A near mishap involving an Indonesian aircraft in September has now been blamed on the rustiness of pilots, a situation affecting many aviators grounded by the cancellation of flights due to the coronavirus epidemic.
Investigators report that although the 48-year-old captain of the Lion Air flight had over 17,000 flying hours to his credit, he had only flown three hours in the preceding three months.
The first officer, a former commander on another airline, had not flown since February.
That these two experienced aviators were not able to control the aircraft ~ an Airbus SE A330 ~ from veering off the runway while landing and breaking two runway lights has been blamed on their recent lack of flying experience and consequent loss of proficiency.
With an analytics company reporting that almost a third of the world’s passenger jets are parked around the world, and with airlines grounding more planes due to a lack of demand, pilots are bound to get rusty.
When the stress of employment in a sector that has been hit hard by the epidemic is added to their rustiness, disaster may just be a landing – or take-off – away. A top European aviation safety official had blamed this factor on the crash of a Pakistan International Airlines at Karachi last May that killed 97 people.
Airlines around the world have seen their schedules hammered by the epidemic. In late October, the German carrier Lufthansa announced that it would be operating at just 25 per cent of capacity in the last quarter of the year after facing a huge third quarter operating loss.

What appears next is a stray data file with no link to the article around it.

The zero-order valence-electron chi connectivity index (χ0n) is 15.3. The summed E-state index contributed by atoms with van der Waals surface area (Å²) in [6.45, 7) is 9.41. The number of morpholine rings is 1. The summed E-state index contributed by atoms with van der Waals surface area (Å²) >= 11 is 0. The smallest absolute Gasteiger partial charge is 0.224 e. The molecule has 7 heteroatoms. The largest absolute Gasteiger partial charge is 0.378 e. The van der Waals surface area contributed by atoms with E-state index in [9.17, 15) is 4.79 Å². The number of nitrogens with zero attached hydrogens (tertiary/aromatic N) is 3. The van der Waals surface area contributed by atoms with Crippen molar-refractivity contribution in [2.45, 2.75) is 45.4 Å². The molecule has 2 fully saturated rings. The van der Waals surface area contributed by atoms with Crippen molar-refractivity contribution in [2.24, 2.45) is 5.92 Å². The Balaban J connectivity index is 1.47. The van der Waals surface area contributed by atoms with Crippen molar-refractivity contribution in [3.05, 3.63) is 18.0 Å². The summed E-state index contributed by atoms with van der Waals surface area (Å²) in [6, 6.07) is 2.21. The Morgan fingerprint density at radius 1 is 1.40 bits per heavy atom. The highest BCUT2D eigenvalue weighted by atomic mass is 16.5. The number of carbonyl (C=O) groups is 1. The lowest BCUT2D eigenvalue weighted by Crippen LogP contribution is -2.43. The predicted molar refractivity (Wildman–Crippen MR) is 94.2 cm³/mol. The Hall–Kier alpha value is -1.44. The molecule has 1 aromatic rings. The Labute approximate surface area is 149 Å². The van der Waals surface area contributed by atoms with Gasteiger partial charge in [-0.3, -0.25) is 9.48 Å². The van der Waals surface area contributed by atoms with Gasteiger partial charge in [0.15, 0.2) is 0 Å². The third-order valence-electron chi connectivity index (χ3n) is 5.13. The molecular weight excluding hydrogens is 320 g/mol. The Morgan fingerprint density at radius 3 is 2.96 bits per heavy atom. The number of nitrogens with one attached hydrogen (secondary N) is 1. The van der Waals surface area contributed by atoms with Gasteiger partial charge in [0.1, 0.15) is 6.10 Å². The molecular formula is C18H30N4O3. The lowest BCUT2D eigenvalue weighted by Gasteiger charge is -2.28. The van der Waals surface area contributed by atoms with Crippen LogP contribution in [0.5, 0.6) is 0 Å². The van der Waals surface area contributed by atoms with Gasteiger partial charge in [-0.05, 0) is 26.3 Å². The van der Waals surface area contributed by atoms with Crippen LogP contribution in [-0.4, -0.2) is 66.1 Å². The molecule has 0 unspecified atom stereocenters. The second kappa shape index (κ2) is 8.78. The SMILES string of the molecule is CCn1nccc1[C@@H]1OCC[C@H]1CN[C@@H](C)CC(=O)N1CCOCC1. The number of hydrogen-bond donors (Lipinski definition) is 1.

Recognising the problem, the International Civil Aviation Organisation has asked that pilots be recognised as key workers and allowed to access training facilities including simulators to maintain their certification and proficiency.
But the reality is that many pilots have been laid off due to the epidemic and they may find it difficult to access such facilities. If and when they return to work, the industry will face the challenge of retraining them.
It isn’t pilots alone who may have turned rusty because of the suspension of operations. Aircraft, too, require regular maintenance, even if they are parked on the tarmac.
In July, the American Federal Aviation Administration ordered operators to inspect 2,000 Boeing jets that had been taken off flying duties. In an emergency airworthiness directive, the FAA asked airline companies to check for corrosion on air check valves of all aircraft that had not flown for seven days or more. Such corrosion can result in engine failure, and the regulator acted after four reports of single-engine shutdowns.
Implicit in the directive was the fear that had both engines shut down, the planes would have faced forced landings. As with other fears inflicted on mankind in the past few months, the fear of flying too has acquired a new dimension in these troubled times.